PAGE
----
Saturday, January 26, 2008


Last night, I was honored to receive the Washington State Bar Association's Young Lawyers' Division Thomas Neville Pro Bono Award. This award is given annually, to a young lawyer who "has generously committed his or her time and efforts to provide legal services for the public good."

The award presentation took place at our annual Kitsap Bar Association Installation Dinner, on January 25th. The event was a fantastic success -- the food was great, the program entertaining and the speeches shorter than usual. Mine, especially, was short. My friend and colleague, Jennifer Andrews, presented my award, and when she asked me to come forward in front of a room full of roughly 170 people, I left my notes -- a roughly prepared set of remarks and thank-yous -- on my table. As I looked out over that sea of very supportive, happy colleagues and friends, I just about panicked. Yes, us lawyers get used to performing under pressure. We get used to speaking in public. But even in the most packed courtroom, you're having a conversation with an opposing counsel and the judge, in most circumstances -- it's not usually you, all by yourself, in front of a microphone, with 340 eyes looking at you expectantly.

I did my best to stammer out my thanks despite my jitters, but since I'm more a creature of the written word than the spoken one, I wanted to make a few more thanks here.

This award is a great honor. For it, I have to thank a number of folks. Each of the people involved with my nomination, including my friends Olivia Dennis, Lynn Fleischbein and Jennifer Brugger, and the rest of the staff and board members of Kitsap Legal Services are as deserving -- if not more deserving -- of this type of recognition. Olivia, Lynn and Jennifer have worked for years with KLS and in the area of pro bono legal aid. I am thankful, and lucky, to have worked with them all over the last few years. My contributions, I think, are a drop in the bucket compared to what Olivia, Lori Denton, and the loyal band of volunteer attorneys have done over their years of service in the area of legal aid.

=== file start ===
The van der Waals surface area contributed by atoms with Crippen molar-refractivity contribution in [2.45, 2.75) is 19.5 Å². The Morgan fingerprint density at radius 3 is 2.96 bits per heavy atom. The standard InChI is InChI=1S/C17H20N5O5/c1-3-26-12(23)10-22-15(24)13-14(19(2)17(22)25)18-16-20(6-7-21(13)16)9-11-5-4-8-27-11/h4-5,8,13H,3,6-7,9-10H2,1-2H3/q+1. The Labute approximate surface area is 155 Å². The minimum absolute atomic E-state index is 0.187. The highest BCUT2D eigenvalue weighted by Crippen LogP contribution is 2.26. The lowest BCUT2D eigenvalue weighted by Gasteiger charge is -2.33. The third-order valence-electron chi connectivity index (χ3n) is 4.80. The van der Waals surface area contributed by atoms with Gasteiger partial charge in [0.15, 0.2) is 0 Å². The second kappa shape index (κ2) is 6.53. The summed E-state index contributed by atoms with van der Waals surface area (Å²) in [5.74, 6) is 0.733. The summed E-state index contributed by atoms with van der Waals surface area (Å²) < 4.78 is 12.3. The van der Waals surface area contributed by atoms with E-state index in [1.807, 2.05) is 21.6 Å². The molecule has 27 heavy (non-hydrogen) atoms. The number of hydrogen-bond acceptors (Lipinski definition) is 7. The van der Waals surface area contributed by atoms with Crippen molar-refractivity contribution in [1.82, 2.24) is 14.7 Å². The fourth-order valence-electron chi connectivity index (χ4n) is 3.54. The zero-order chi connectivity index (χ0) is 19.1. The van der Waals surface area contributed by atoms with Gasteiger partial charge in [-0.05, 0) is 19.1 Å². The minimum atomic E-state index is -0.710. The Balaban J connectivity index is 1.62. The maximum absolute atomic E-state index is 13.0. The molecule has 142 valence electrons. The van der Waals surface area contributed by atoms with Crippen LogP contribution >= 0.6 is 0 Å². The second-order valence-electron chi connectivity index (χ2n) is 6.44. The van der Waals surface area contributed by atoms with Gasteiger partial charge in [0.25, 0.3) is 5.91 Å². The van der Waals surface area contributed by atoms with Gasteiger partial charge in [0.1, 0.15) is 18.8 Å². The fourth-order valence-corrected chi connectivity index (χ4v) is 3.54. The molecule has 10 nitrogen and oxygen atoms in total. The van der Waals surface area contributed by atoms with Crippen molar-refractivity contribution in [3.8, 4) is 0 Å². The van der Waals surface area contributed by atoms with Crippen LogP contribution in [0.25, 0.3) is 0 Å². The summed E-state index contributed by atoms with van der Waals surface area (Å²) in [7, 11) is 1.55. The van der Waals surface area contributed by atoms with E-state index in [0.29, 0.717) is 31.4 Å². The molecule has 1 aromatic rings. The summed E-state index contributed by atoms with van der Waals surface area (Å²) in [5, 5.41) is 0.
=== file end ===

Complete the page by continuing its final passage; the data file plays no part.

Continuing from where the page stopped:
As I mentioned last night -- I quite simply would not have been there without KLS. I started volunteering with KLS when I was still working in Seattle, and enjoyed my time as a volunteer attorney right from the get go. I started out shadowing Lynn Fleischbein, by day managing partner of Liebert Morgan & Fleischbein in Silverdale, who seemed to know absolutely everything. I was amazed at the questions she could answer with confidence from her various clinic clients; for several clinics, I shadowed Lynn and didn't know how on earth I would ever handle clients of my own. After awhile, I was thrown into the deep end, working with self-serve dissolution clients who needed paperwork review. Since then, I still do self-serve dissolution assistance, and also am now equipped to help some of the more complicated clinic clients. Clinics are a collaborative effort -- the volunteer attorneys work together on clinic nights to answer each others' questions (because, other than Lynn, we don't all know it all) -- not to mention, if we work efficiently we get through the work a little bit faster and can get home to our families and furry children (meaning, cats and dogs) a little bit earlier. Clinic nights can be late nights, but they're always worth the time, and it is satisfying to be able to help clients through whichever legal issue they're facing. With Olivia's retirement, we're welcoming Alisha Freeman to the role of Executive Director, and the Board is excited about Alisha's energy and commitment to KLS. The next few years will truly be an adventure.